Since the NBA raised its age limit to 19, NCAA “one-and-done” players have defined the top of the draft; from Oden and Durant, to Simmons vs. Ingram. Much like the 2014 draft was headlined by a crop of freshmen big men, this year’s class is rich in one particular resource: point guards.
If you are an avid reader of Hardwood Blues, you already know about Markelle Fultz, who I called the “best PG prospect since Kyrie Irving” before he had played a college game. Now that I have seen him at the NCAA level, there is no need to hold back; Fultz is a sure-fire stud and the obvious #1 overall pick. In broad strokes, Fultz reminds me of a subdued version of Russell Westbrook. He is a big, athletic point guard, an explosive scorer, a plus passer, and an aggressive albeit undisciplined defender.
When you consider that Fultz is literally twice as good as freshman-year Russ despite being a late bloomer in his own right, it wouldn’t shock me if he became an even better pro than Westbrook. This may seem crazy given that Westbrook is currently stuffing the box score at an historic rate, but it’s not like he’s the best player in the NBA. He’s not even the best point guard- Stephen Curry, Chris Paul, and James Harden are all clearly better in my opinion. A player with the aesthetics of Russell Westbrook and functional value closer to Chris Paul or Steph Curry could rule the NBA, and represents a far higher upside than any other prospect in this year’s draft.
UCLA is college basketball’s most fascinating team. The unbeaten Bruins are loaded with offensive talent, play an entertaining, up-tempo style, and have a budding defensive anchor in Ike Anigbogu. The main event is Lonzo Ball (pictured), a 6-foot-6 Jason Kidd wannabe from Chino Hills, CA who drains cockeyed three-pointers from the parking lot.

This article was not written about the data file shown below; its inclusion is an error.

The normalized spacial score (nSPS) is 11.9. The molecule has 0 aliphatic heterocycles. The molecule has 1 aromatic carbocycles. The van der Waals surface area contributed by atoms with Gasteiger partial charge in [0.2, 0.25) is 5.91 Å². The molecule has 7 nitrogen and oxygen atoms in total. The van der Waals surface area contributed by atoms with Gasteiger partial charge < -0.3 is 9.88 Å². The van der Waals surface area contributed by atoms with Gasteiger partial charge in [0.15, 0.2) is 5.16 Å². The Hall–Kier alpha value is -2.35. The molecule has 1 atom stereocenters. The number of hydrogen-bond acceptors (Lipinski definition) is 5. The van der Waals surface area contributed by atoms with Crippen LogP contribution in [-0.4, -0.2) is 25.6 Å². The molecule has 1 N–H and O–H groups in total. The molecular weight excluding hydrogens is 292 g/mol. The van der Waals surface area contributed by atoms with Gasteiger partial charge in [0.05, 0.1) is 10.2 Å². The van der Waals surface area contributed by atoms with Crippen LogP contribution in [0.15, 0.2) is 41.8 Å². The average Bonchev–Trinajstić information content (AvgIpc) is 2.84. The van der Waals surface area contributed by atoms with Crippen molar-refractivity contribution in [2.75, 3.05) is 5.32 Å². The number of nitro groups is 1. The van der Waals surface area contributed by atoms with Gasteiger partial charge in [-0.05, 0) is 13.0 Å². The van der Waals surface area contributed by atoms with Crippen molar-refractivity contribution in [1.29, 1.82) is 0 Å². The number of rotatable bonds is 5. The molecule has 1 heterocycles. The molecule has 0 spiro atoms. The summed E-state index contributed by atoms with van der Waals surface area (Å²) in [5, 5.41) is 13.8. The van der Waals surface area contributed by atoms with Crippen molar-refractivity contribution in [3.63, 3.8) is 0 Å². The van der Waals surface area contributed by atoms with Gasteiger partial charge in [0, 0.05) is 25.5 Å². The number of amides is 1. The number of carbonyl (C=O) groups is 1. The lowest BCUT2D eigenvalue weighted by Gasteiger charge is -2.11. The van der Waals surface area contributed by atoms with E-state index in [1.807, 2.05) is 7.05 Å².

Ball is definitely fun to watch, but whether or not he’ll actually be good in the NBA is still up for debate. He is not a good defensive player, which is where the (inevitable) Kidd comparison falls flat, and he struggles to score in the half-court when he’s not dropping bombs over the defense, in part because of shooting mechanics that…need work. In spite of that, I am a believer in Lonzo. He has a special skill-level and feel for the game and boasts a track record of leading dominant and exciting teams in high school and now in college. Ball’s flaws make him far inferior to Markelle Fultz, but he’s somewhere in my top five overall.
Dennis Smith Jr.
School: NC State
Relative to expectations, Dennis Smith has been the most disappointing member of this freshman class. Something that hurts Smith in relation to Fultz and Ball, who possess outlier size and abilities, is that he is very cookie-cutter point guard. Unless he is still shaking off the after-affects of knee surgery (a distinct possibility), he is not a Derrick Rose/Eric Bledsoe-level athlete as advertised, and he doesn’t have any other plus skills that I can identify. Smith will likely get it going and improve his standing statistically (currently 14th overall in DMX, behind OK State’s Jawun Evans), but as of now there’s no way I’m taking him over Ball, and he’s not even in the same stratosphere as Fultz.
Fox is far and away the best defender of the group, most notably getting the better of Lonzo Ball in their head-to-head matchup at Rupp Arena. De’Aaron is long, quick, and active and has flashy passing skills. Since I’m talking about him last, you already know what’s coming: he can’t shoot. As I’ve stated before, I have a soft spot for this prototype, probably to a fault.
Kris Dunn, Elfrid Payton, and Marcus Smart are all players who I enjoy, but they haven’t shown to be particularly useful in the NBA and you could argue that all three were over-drafted. Smart has the most optimistic outlook, and he projected far better than Fox coming out of college. Fox is a solid mid first-rounder.